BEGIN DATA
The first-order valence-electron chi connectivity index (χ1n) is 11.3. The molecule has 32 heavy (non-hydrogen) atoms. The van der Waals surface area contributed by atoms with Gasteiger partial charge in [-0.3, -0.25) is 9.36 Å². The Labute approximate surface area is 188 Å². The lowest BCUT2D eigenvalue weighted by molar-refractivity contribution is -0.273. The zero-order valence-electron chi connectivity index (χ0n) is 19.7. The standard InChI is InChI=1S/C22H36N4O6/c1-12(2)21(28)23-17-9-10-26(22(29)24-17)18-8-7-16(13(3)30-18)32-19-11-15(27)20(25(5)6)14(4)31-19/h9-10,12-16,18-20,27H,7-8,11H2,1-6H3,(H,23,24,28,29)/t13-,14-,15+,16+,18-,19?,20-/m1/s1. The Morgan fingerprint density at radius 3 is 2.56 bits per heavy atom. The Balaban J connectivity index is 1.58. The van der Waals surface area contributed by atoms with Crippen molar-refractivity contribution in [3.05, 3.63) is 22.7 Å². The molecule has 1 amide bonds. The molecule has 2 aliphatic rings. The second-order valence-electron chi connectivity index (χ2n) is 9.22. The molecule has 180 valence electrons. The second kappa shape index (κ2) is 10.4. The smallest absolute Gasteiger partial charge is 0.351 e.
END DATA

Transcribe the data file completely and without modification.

The first-order valence-electron chi connectivity index (χ1n) is 11.3. The molecule has 32 heavy (non-hydrogen) atoms. The van der Waals surface area contributed by atoms with Gasteiger partial charge in [-0.3, -0.25) is 9.36 Å². The Labute approximate surface area is 188 Å². The lowest BCUT2D eigenvalue weighted by molar-refractivity contribution is -0.273. The zero-order valence-electron chi connectivity index (χ0n) is 19.7. The standard InChI is InChI=1S/C22H36N4O6/c1-12(2)21(28)23-17-9-10-26(22(29)24-17)18-8-7-16(13(3)30-18)32-19-11-15(27)20(25(5)6)14(4)31-19/h9-10,12-16,18-20,27H,7-8,11H2,1-6H3,(H,23,24,28,29)/t13-,14-,15+,16+,18-,19?,20-/m1/s1. The Morgan fingerprint density at radius 3 is 2.56 bits per heavy atom. The Balaban J connectivity index is 1.58. The van der Waals surface area contributed by atoms with Crippen molar-refractivity contribution in [3.05, 3.63) is 22.7 Å². The molecule has 1 amide bonds. The molecule has 2 aliphatic rings. The second-order valence-electron chi connectivity index (χ2n) is 9.22. The molecule has 180 valence electrons. The second kappa shape index (κ2) is 10.4. The smallest absolute Gasteiger partial charge is 0.351 e.